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לעילוי נשמת
יואל אפרים בן אברהם עוזיאל זלצמן ז”ל

Question: I have heard that the mitzvah of eating matzah was supposed to be to eat one kezayit but that it became a mitzvah to eat five kezeitim. Is that true, and if so, how and why is that?

Answer: There is no individual mitzvah to eat five kezeitim of matzah. Rather, the fact that matzah “wears different hats” makes it necessary to eat multiple kezeitim—between three and five to be “less exact.”

The first two “hats” come at what we call “motzei matzah.” The Seder is a Yom Tov meal, which, rabbinically, requires bread, which must be matzah rather than chametz. At this time (according to most Rishonim—see below), we also want to fulfill the mitzvah from the Torah to eat matzah (Pesachim 120a). The interaction between the two requirements causes complications. We usually have two full loaves (lechem mishneh) for Shabbat/Yom Tov meals (Brachot 39b). On Pesach, we use a broken “loaf” of matzah, based on the idea of “lechem oni” (ibid.). One machloket Rishonim is whether we need “lechem mishneh” plus a broken matzah or that one of the two loaves should be broken (see Rosh, Pesachim 10:30). We pasken the former approach (Shulchan Aruch, Orach Chayim 475:1).

Another machloket Rishonim (see Tosafot, Brachot 39b) is whether the same matzah can be used for the two elements. One approach is that if one uses one matzah despite the two brachot (and elements), it violates the rule to not do “mitzvot in bunches.” A second approach is that it is enough to eat from one matzah because there is one classic mitzvah (eating matzah). The bracha of Hamotzi is just a regular bracha on food, not a separate act of mitzvah or a sign of one. The Shulchan Aruch (Orach Chayim 475:1) rules that we must eat from separate matzot and adds that one requires a kezayit from each. This is the “second kezayit.”

Some question why we would need a full kezayit from the “matzah of Hamotzi,” considering that we make Hamotzi on any amount of bread. The Pri Chadash (ad loc., cited by the Mishna Berura 475:9) says it is because of a machloket whether the whole matzah is for Hamotzi and the broken one is for the mitzvah of matzah or vice versa. This causes us to treat each matzah as if it is the one for the mitzvah of matzah, so that we need a kezayit of each. Some say that this chumra is anachronistic. Since, nowadays, participants only receive a small amount from the “whole” and “broken” matzot held by the leader of the Seder, there is little purpose for more than a second full kezayit (see Dirshu 474:8; Halichot Shlomo, Moadim I:9:40). Others try to uphold the minhag of two kezeitim on various grounds (see Piskei Teshuvot 475:5). In any case, all major requirements are fulfilled by eating one kezayit from any matzah (Mishna Berura 575:11).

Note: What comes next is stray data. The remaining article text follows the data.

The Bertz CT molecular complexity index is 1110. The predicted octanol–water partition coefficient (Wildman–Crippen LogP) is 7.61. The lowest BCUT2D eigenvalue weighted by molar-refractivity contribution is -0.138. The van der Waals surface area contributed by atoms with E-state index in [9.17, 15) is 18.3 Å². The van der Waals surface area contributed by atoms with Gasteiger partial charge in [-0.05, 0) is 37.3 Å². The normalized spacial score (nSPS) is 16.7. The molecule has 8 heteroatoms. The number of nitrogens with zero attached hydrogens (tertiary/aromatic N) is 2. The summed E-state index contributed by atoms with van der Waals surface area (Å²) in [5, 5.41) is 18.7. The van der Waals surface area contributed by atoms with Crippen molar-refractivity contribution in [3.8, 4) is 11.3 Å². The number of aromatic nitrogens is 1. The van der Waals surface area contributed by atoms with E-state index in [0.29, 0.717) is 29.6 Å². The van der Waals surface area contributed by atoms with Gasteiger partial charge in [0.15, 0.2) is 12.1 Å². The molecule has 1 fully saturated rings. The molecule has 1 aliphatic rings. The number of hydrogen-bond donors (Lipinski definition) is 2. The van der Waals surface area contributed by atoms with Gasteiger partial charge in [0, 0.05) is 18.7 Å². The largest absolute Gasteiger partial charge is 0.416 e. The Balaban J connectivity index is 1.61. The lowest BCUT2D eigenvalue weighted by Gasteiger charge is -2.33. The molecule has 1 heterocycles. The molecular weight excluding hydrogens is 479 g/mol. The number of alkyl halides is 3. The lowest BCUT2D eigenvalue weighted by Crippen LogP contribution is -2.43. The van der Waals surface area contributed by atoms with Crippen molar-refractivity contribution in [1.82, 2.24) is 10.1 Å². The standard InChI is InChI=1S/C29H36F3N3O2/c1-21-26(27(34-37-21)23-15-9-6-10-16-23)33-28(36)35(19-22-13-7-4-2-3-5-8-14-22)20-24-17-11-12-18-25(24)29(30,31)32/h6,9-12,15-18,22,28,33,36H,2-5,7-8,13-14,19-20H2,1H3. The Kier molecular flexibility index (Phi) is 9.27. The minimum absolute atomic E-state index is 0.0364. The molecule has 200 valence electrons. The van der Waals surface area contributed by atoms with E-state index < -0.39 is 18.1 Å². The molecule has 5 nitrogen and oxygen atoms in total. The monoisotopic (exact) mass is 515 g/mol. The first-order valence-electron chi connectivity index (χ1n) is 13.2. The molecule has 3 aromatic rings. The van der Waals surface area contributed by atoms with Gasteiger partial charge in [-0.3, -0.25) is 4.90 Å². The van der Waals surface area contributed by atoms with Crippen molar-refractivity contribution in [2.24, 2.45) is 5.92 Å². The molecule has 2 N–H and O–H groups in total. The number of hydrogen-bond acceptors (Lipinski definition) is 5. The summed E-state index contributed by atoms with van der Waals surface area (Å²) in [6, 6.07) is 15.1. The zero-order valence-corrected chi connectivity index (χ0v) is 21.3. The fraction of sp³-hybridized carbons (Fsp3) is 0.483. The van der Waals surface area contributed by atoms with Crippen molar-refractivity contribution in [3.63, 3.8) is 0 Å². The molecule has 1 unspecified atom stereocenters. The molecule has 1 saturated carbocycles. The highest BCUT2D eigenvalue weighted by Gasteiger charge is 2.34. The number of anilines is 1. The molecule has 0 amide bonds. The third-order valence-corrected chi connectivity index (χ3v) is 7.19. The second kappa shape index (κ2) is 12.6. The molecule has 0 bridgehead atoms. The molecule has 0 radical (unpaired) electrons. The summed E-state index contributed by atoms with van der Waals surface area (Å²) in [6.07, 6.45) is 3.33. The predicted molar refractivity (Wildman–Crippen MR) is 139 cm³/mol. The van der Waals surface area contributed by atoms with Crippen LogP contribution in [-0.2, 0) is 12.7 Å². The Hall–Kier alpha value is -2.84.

The next kezayit is for korech, which is a remembrance of the way Hillel instructed people to eat matzah and maror together when having a Seder with a Korban Pesach. For this, all agree that one kezayit suffices.

The final thing eaten is the afikoman. The Shulchan Aruch (Orach Chayim 477:1) suffices with one kezayit, but the Acharonim bring a minhag to have two kezeitim. Some Rishonim (see Rashi, Pesachim 119b) say afikoman is intended to be the main fulfillment of eating matzah, but that does not explain two kezeitim, since there is no new bracha of Hamotzi on it. The Magen Avraham (477:1) says that since the afikoman is a remembrance of the Korban Pesach, (Rosh, Pesachim 10:34), we have one kezayit to represent the korban and one representing the matzah eaten with it. The Taz (477:1) says that we eat an especially big amount because the mitzvah is dear to us. Either way, this minhag is a chumra—which is no more than preferable (Mishna Berura 477:1; Yalkut Yosef, Tzafun 1).

The stakes between the different opinions are small. Poskim agree that for the “second kezayit” each time, one can follow a lenient opinion on the size of a kezayit, and most of us will eat a much bigger shiur if we assume only a kezayit (see Ohr Letzion III:15:12). So, our big kezayit will come at least close to covering a basic two kezeitim.


Rabbi Mann is a dayan for Eretz Hemdah and a staff member of Yeshiva University’s Gruss Kollel in Israel. He is a senior member of the Eretz Hemdah responder staff, editor of Hemdat Yamim and the author of “Living the Halachic Process, Volumes 1 and 2” and “A Glimpse of Greatness.”

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